It was not quite the celebration to expect at the end of 76 years of hurt, but we will forgive him for that. To this day, Andy Murray finds it hard to remember the moments immediately after his 7-6, 7-5, 2-6, 3-6, 6-2 victory over Novak Djokovic at the US Open, the first by a British man in the singles final of a Grand Slam tournament since 1936.
After Murray had converted his second match point, the Scot staggered forwards in a daze, let his racket slip to the floor and dropped on to his haunches before holding his head in his hands. As John McEnroe said recently: "It would be nice if he could show a bit more emotion next time."
Perhaps Murray's reaction was one of relief at knowing he would not have to explain a defeat to Sir Alex Ferguson and Sir Sean Connery, who were among his supporters in a packed Arthur Ashe Stadium on a breezy September day. Connery had told Murray before the final: "I'll be waiting to see you whether you win or lose, but if you don't win I'm going to kick your arse."
In the closing stages of the final Murray had been utterly focused on his task, even when Djokovic, to the boos of the crowd, took a medical time-out to have his legs massaged just before his opponent served for the match. Murray was so focused on his game that he momentarily forgot from which side of the court he should have been serving on his second match point.
Similar concentration had been needed before the fifth set, when Djokovic was threatening to become the first man to win the title from two sets down for 63 years. Murray took a bathroom break, looked in a mirror and told himself: "I'm not going to let this one slip. I'm going to fight for every single point, I'm going to chase every ball down and give 110 per cent. And if you don't win then you won't be disappointed, but you need to give everything on the court."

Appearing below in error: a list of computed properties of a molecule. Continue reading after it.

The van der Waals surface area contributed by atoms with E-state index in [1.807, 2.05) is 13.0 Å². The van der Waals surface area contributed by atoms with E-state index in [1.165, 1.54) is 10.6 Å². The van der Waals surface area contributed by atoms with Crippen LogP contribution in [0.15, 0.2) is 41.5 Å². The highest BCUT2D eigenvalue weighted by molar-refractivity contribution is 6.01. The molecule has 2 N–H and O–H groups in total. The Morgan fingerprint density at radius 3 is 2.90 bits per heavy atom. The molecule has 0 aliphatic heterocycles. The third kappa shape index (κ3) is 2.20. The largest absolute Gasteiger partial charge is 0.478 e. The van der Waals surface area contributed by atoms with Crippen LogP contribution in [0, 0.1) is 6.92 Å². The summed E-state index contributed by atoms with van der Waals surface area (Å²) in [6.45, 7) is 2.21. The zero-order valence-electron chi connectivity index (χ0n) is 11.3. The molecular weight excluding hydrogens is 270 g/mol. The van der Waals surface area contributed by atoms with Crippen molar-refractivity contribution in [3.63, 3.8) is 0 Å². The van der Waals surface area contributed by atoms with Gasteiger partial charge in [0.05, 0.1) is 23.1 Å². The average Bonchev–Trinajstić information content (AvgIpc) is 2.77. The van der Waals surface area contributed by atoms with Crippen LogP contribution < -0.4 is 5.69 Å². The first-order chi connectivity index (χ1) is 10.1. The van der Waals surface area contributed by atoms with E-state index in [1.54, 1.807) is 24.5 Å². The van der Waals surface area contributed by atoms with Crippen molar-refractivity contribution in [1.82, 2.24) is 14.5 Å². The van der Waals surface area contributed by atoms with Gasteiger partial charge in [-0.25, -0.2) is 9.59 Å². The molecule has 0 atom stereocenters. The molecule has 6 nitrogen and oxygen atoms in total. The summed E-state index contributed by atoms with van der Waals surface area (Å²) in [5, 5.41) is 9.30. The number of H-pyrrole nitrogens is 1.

Murray's ability and dedication had never been in doubt, but after four defeats in Grand Slam finals he had still to dispel the doubts as to whether he had what it took to claim the ultimate prize. At times the burden of British history had appeared to weigh heavily on his shoulders, but his much improved performance at Wimbledon this summer and his subsequent gold-medal triumph at the Olympics clearly did wonders for his confidence.
Self-belief took Murray through some difficult moments in New York. He needed to win three tie-breaks in gruelling heat and humidity to overcome Feliciano Lopez and recovered from a set and 5-1 down to beat Marin Cilic.
It was fitting, nevertheless, that he should finally achieve his lifetime's ambition by beating an opponent who has played a big part in making this arguably the greatest era in the history of men's tennis. Djokovic, Roger Federer and Rafael Nadal had between them won 29 of the previous 30 Grand Slam tournaments. The night of 10 September 2012 proved that the battle for supremacy at the top had truly become a four-way fight.
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